We only had one Friday during our New York visit so we figured we should kick-start the weekend. But the day was grey and cold and windy and we felt twitchy and unsettled after our visit to the site of the World Trade Center. We ate lunch at a local panini place across the street and, despite the bustle of construction and office workers going about their daily business, the whole area felt like it had a dark cloud over it — not hope, good spirit and redemption as I wished it would have felt.
We shook it off and took the ferry to Ellis Island, cruising past Lady Liberty on our way. Ellis Island was fascinating and it boggled my mind that my great grandfather saw the same sights as he came into this country as we saw that day. If you participate in no other “tourist” activity in New York City, we would both highly recommend Ellis Island. After a walk around Wall Street (blah), we bundled up against the weather and headed for a fabulous Friday night dinner.
Morimoto — in Chelsea/the Meatpacking District — is definitely reflective of its namesake Iron Chef. It is as large as the chef is intimidating. The staff is precise, but very friendly and accommodating. The architecture and decor are beautiful and exacting. The food was beautiful and classic, but with amazing playful twists.
K and I shared two starters: Smoked salmon “ravioli” with dill foam and salmon roe and lobster fritters with citrus aioli. The salmon ravioli arrived buried under foam, we weren’t even sure it was in there! But the foam was diaphanous and had just the slightest hint of dill (thankfully, since it is not my favorite herb). The salmon was smoked and plush and the entire dish was light as air.
The lobster fritters were hot, perfectly fried (no grease) and accomplished an amazing feat — an impeccable, sweet chunk of lobster was encased in the batter, but the two didn’t seem to be touching one another. Delicious! And the citrus aioli added just the right amount of creamy zest.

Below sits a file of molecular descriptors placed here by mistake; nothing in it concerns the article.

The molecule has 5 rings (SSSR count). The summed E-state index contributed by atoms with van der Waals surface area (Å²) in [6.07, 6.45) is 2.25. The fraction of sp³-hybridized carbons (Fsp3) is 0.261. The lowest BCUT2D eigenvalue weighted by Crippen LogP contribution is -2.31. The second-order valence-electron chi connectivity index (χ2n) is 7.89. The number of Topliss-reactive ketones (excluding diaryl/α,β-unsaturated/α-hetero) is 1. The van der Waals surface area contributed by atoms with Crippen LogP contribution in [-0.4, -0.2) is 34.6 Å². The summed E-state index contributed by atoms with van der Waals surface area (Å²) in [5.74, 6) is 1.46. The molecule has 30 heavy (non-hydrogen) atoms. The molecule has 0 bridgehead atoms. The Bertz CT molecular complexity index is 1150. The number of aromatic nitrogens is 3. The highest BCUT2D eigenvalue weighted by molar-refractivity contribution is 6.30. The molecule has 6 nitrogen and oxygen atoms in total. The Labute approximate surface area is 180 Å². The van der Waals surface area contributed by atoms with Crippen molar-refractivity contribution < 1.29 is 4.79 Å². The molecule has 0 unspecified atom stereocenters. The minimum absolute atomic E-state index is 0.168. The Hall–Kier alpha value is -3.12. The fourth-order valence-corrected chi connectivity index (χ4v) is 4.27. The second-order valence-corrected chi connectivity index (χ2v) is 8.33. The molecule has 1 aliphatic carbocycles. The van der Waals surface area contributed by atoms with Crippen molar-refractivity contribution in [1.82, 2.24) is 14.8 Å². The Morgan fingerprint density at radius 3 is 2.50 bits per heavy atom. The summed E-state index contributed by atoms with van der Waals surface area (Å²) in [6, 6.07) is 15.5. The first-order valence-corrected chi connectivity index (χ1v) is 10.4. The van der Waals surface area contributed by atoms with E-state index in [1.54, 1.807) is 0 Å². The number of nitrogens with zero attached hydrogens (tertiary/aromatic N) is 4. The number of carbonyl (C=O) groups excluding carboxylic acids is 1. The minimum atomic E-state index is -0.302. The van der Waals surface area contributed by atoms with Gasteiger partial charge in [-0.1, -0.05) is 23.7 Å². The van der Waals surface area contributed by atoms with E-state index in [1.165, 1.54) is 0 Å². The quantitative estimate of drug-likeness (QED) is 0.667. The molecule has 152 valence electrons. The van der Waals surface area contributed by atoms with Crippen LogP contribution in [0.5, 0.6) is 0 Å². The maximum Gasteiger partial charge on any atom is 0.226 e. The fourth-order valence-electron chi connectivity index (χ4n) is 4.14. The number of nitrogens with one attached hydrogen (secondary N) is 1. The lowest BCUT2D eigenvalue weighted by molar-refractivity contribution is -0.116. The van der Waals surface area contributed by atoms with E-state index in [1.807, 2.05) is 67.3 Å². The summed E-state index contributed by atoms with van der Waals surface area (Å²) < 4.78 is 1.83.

As for our entrees, K had the big score of the night with his sea bass and avocado tempura. The fish was like butter and appeared lacquered with the accompanying broth. I’d eat avocado tempura all day, every day — it’s like crisp fried whipped cream! UPDATE: After looking at the menu on the website, it turns out what we thought was avocado tempura was actually Japanese eggplant tempura. Anyone who can make eggplant taste like that kind of heaven is some sort of magician. For the record though, I’d still eat avocado tempura all day, every day.
My entrée was also great, but paled in comparison to K’s home run. I had the yellow tail tuna buri bop. It’s a hot stone bowl with rice, veggies, an egg and raw tuna. The server put the slices of fish along the side of the bowl while mixing the ingredients in the middle into fried rice. The fish was cooked well, but had a very strong fish taste. The rice had a good crust to it, but it was a pretty tame dish. Tasty, but nothing super exciting.
Dessert was another exercise in tempting the taste buds. The pastry chef had created a basil lime sorbet for the evening and it was presented on a block of ice. The sorbet was strongly flavored — bold lime crashed into anise basil, all to great effect. The flavors were so aggressive we could have gone with just one or two scoops instead of three.
But my favorite dessert, in the top two of our entire trip, was the soy milk souffle, tofu cheesecake and maple ice cream with maple sauce. The soy milk souffle was hot and puffy and had such a creamy, mild nuttiness to it we wanted to drink it! The tofu cheesecake (which, it turns out, contains no tofu, but more soy milk) does have the texture of clouds of whipped tofu, but with a gentle sweetness. The maple sauce and ice cream were sweeter than the desserts themselves and were charming accompaniments.
Eating at Morimoto was like a fun adventure meal, the world’s classiest “happy meal,” I guess. The food gave a peek behind the chilly exterior of Morimoto into the place where he’s giggling quietly because he threw you a culinary curve ball and you loved it.